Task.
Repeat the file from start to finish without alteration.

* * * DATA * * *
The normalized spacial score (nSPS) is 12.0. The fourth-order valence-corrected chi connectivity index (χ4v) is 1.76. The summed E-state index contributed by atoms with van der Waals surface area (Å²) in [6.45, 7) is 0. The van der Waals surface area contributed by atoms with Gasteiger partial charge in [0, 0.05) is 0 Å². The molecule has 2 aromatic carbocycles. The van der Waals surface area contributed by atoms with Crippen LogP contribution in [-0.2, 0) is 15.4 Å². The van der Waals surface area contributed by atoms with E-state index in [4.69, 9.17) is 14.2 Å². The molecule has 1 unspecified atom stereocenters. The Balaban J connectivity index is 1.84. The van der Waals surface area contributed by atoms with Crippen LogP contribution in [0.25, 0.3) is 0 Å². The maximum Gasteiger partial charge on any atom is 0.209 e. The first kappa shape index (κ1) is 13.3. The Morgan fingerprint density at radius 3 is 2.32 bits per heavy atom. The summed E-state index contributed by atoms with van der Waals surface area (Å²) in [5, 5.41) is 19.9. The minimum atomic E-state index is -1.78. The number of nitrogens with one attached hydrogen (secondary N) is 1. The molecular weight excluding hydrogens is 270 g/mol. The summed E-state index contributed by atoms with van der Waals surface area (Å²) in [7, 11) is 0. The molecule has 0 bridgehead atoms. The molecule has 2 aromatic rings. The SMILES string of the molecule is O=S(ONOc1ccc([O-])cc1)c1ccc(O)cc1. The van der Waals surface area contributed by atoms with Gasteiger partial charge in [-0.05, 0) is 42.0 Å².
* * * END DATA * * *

The normalized spacial score (nSPS) is 12.0. The fourth-order valence-corrected chi connectivity index (χ4v) is 1.76. The summed E-state index contributed by atoms with van der Waals surface area (Å²) in [6.45, 7) is 0. The van der Waals surface area contributed by atoms with Gasteiger partial charge in [0, 0.05) is 0 Å². The molecule has 2 aromatic carbocycles. The van der Waals surface area contributed by atoms with Crippen LogP contribution in [-0.2, 0) is 15.4 Å². The van der Waals surface area contributed by atoms with E-state index in [4.69, 9.17) is 14.2 Å². The molecule has 1 unspecified atom stereocenters. The Balaban J connectivity index is 1.84. The van der Waals surface area contributed by atoms with Crippen LogP contribution in [0.25, 0.3) is 0 Å². The maximum Gasteiger partial charge on any atom is 0.209 e. The first kappa shape index (κ1) is 13.3. The Morgan fingerprint density at radius 3 is 2.32 bits per heavy atom. The summed E-state index contributed by atoms with van der Waals surface area (Å²) in [5, 5.41) is 19.9. The minimum atomic E-state index is -1.78. The number of nitrogens with one attached hydrogen (secondary N) is 1. The molecular weight excluding hydrogens is 270 g/mol. The summed E-state index contributed by atoms with van der Waals surface area (Å²) in [7, 11) is 0. The molecule has 0 bridgehead atoms. The molecule has 2 aromatic rings. The SMILES string of the molecule is O=S(ONOc1ccc([O-])cc1)c1ccc(O)cc1. The van der Waals surface area contributed by atoms with Gasteiger partial charge in [-0.05, 0) is 42.0 Å².